For Kant, intuitions do not mean only one thing. For instance, every sense-datum that is received by the faculty of sensation (Sinnlichkeit) is directly called an 'empirical intuition' (empirisichen Anschauung). In the form of empirical intuitions, they are not yet appearances, for in order there to be an appearance, empirical intuitions have to be 'molded' under pure intuitions, firstly by space (Raum) and then time (Zeit). Only then they would become appearances (Erscheinungen). However, these appearances necessarily go under the categories of the understanding (which I believe what you meant with concepts are categories) in the faculty of understanding (Verstand). Therefore, whether they are the products of imagination (Einbildungskraft) or empirical intuition which is received from the thing-in-itself (Ding an sich), there is nothing in mind which does not get molded by the concepts.

  • Sure, I understand the theory, I was looking for a justification. Commented Jun 18, 2020 at 12:46
  • I guess he does not explicitly give a justification on this account. He just states that this is the way it is :)
    – Ece
    Commented Jun 18, 2020 at 12:50
  • I mean that'd be very odd because he gives quite tedious explanation and justification for every little single thing and sometimes I feel like he doesn't even need to justify somethings lol. Commented Jun 18, 2020 at 15:31

Kantian intuition is a mental 3D-image of a particular object. Like that chair in the living room. After it made a few appearances from different sides, you can close your eyes and enjoy the view of its intuition suspended a few feet above the floor and slowly rotating counterclockwise.

I'm sure Immanuel Aspergerovich would have explained it in his own words... Actually, I'd rather not be taking any chances, so... yes, concepts!

A concept of a chair doesn't pertain to any chair in particular (yeah, you can put that one down). In fact, the concept is not of a chair, but of chair-ness. That's why we cannot visualize the concept itself (we have no use for it consciously, and it's probably huge and scary). If we need to use an abstract char in simulation, we can use the concept to quickly instantiate an inner intuition of one, usually in hot pink leatherette and green stars on it.

Also, I found this treasure -- an actual Kantian-English lexicon, and it looks extremely decent.

  • 1
    Your answer seem to be more about the difference between intuition and concepts in terms of particulars and universals. I was actually looking for a defense of Kant's claim that there are indeed intuitions without concepts. I would ask, can there be any chair without 'chairness'? Can there be any 'appearance' without 'concepts'? Commented Jun 7, 2020 at 12:43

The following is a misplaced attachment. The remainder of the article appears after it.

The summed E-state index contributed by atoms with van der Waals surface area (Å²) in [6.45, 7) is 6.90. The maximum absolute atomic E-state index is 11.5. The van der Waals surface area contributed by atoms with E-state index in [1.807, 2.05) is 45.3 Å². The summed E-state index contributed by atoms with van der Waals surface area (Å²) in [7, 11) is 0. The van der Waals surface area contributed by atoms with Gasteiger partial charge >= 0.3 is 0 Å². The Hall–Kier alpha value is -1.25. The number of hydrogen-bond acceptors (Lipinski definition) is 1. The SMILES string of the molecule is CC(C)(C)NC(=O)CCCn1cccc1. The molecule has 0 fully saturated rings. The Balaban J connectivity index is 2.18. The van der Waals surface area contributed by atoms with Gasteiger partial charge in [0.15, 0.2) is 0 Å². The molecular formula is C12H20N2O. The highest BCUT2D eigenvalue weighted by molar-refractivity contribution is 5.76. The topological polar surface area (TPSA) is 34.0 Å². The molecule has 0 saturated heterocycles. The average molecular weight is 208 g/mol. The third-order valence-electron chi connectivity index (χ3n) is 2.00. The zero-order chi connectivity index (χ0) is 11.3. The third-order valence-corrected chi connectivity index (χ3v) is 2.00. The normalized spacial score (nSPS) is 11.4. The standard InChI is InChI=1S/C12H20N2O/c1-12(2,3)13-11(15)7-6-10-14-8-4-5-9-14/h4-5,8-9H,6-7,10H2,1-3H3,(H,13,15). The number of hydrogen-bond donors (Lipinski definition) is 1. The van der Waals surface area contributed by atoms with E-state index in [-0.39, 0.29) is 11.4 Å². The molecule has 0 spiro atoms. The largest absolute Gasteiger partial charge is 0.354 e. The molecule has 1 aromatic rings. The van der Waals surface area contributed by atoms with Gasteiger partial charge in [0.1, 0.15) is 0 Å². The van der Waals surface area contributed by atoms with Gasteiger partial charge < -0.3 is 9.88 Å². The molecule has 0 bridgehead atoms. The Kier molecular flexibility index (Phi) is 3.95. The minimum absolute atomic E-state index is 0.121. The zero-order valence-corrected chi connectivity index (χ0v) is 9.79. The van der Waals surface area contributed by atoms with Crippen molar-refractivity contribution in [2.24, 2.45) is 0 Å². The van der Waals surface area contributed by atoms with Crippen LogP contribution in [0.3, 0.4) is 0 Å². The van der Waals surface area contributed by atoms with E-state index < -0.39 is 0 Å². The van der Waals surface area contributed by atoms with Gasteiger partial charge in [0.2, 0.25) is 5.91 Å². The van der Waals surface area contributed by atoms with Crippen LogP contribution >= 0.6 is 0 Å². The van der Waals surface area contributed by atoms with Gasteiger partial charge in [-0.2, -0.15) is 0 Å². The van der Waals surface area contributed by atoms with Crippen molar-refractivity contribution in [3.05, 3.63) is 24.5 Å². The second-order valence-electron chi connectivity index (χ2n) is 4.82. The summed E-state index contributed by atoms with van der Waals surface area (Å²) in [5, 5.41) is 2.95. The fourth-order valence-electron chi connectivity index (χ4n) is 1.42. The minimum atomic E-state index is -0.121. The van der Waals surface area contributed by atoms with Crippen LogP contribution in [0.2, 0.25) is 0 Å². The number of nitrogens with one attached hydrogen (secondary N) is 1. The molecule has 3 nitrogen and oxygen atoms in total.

• oh ic... in that case, the answer is no -- empirical concepts are created and maintained automatically (subconsciously)... the moment you see a chair for the first time, you create a concept for it.. or maybe the first intuition is also a concept Commented Jun 7, 2020 at 19:53
  • from then on, every time you encounter a new chair object, your mind will a) create an intuition of it, and b) integrate that intuition into your concept of a chair Commented Jun 7, 2020 at 19:56
  • in fact, that's what a neural net is fundamentally about, that's how it processes and stores new experiences -- by integrating them into concepts Commented Jun 7, 2020 at 19:57
  • Hmm. So why does Kant say that intuitions can exist without concepts in animals or non-rational humans. Is he justified in saying that? Commented Jun 8, 2020 at 5:46

I would have just placed this in a comment, but the comments are spilling over. I am probably missing something here, but I just don't see the problem. Kant does seem to use "intuition," "understanding," and "concept" in evolving ways, but I don't think, for starters, "understanding" and "concept" are interchangeable.

Intuitions that are unmediated sensations already contain, or are formed within, space and time, sort of primitive concepts. But certainly they can be perceived without being connected into judgments, which is the active task of "understanding" things and compiling knowledge.

The reverse is not possible. We can't have "empty" concepts without some material to conceptualize, or at least they provide no knowledge. But we can and do have "blind" intuitions, as animals or infants might, and even react, to a flash of pain maybe, without then adding a predicate, knitting together concepts, and forming a judgment. This latter is a human/spiritual faculty or set of faculties, not, in Kant's thinking, a property of sentience.

The example of your dream, of course, is loaded with overactive concepts mauling misplaced intuitions. But when we read a book, say, we may have an unmediated representation of the white paper under the letters, but we aren't engaging that whiteness with concepts, until we write about it, that is. As I say, maybe I'm missing something here, which I often do.

As to why he doesn't collapse intuition and understanding, well then he sure wouldn't be Kant. It is essential that he both interrelates and distinguishes them to answer "how a prior synthetic concepts are possible," which is more or less to answer how scientific knowledge is possible.